(Bloomberg) -- Bitcoin is increasingly moving in an opposite direction to China’s currency -- suggesting it may have become a refuge for people hedging the yuan’s depreciation.

The biggest digital coin reached a record inverse relationship in the past week, according to a Bloomberg analysis of their 30-day correlation.

“There’s corroborating evidence for this, in that people in Asia were paying more for Bitcoin than elsewhere when the yuan fell,” said Dr. Garrick Hileman, a researcher at the London School of Economics and Blockchain.com’s research director. “You can see it in the premium price paid sometimes for Bitcoin in exchanges like Huobi that primarily cater to Chinese.”

Speculation on the China effect has centered on factors that are weakening the yuan, from the trade war to the slowing economy. It also has included a court ruling in July stating Bitcoin is an virtual asset protected by Chinese laws, the first time any local court has reached such a decision, according to state media reports.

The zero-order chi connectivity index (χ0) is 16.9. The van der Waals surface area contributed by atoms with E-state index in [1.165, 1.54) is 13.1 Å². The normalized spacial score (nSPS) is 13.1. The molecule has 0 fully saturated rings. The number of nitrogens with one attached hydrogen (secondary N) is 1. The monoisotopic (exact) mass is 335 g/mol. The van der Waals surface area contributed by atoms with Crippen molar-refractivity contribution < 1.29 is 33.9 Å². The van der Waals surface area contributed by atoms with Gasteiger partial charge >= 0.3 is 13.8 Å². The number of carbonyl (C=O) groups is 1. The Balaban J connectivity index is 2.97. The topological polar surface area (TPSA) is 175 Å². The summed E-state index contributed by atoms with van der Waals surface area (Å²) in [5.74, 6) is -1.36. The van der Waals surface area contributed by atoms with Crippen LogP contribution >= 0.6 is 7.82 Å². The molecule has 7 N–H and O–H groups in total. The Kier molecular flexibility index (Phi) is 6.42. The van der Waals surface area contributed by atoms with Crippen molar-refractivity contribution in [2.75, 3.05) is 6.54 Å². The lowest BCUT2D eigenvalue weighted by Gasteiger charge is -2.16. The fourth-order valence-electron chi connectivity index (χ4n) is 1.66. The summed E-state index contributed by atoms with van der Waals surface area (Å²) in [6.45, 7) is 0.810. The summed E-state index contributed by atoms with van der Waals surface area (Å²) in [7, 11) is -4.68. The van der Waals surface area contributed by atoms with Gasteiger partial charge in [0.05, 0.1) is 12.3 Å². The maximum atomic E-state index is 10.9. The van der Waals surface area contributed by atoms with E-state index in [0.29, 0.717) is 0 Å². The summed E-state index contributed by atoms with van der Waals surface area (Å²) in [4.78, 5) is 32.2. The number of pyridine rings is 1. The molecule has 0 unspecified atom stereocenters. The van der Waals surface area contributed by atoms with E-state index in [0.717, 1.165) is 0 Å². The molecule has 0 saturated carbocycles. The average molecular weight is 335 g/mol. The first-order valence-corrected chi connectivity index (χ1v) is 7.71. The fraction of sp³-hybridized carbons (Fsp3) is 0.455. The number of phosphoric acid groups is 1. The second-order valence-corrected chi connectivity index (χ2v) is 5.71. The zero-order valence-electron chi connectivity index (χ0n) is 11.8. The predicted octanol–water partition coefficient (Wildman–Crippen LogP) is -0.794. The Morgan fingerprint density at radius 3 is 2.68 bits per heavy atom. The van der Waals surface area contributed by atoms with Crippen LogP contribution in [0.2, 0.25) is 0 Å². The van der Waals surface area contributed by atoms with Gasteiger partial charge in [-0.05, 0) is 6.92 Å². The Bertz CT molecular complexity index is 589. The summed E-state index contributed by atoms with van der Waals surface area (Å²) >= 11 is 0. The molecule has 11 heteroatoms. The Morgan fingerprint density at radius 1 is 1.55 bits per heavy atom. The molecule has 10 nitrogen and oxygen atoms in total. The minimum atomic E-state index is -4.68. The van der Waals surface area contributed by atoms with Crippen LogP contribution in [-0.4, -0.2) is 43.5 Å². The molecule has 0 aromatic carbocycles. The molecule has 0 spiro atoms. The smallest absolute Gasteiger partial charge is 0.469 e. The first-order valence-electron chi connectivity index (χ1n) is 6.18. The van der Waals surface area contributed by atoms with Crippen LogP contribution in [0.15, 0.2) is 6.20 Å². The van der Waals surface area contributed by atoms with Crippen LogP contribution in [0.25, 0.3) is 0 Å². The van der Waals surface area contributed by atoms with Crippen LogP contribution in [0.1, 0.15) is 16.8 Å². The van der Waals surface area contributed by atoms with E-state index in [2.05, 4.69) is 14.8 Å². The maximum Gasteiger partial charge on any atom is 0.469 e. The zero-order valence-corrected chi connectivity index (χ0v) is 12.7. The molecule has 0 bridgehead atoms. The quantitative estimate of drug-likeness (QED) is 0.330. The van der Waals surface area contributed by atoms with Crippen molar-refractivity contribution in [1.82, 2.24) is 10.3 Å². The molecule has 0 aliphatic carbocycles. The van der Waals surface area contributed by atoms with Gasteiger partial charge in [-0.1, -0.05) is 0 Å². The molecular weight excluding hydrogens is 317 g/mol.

The inverse correlation “became more evident also in April and May, and as the tensions ratcheted up with the deterioration on U.S.-China trade relations,” Hileman said.

For years, the question of what moves Bitcoin’s price day to day has eluded enthusiasts, investors and Wall Street financial engineers who have begun creating futures and trusts on the world’s best-known private money to make it easier to trade. Its anonymous ownership and unregulated nature have kept its big movers and shakers largely in the shadows.The size of the inverse movement is of the order of gold versus Brent crude-oil futures, where the precious metal tends to climb when the most-traded commodity is sinking.

--With assistance from Zheping Huang and Eric Lam.

To contact the reporter on this story: Todd White in Madrid at twhite2@bloomberg.net

To contact the editors responsible for this story: Samuel Potter at spotter33@bloomberg.net, Robert Brand, Ravil Shirodkar

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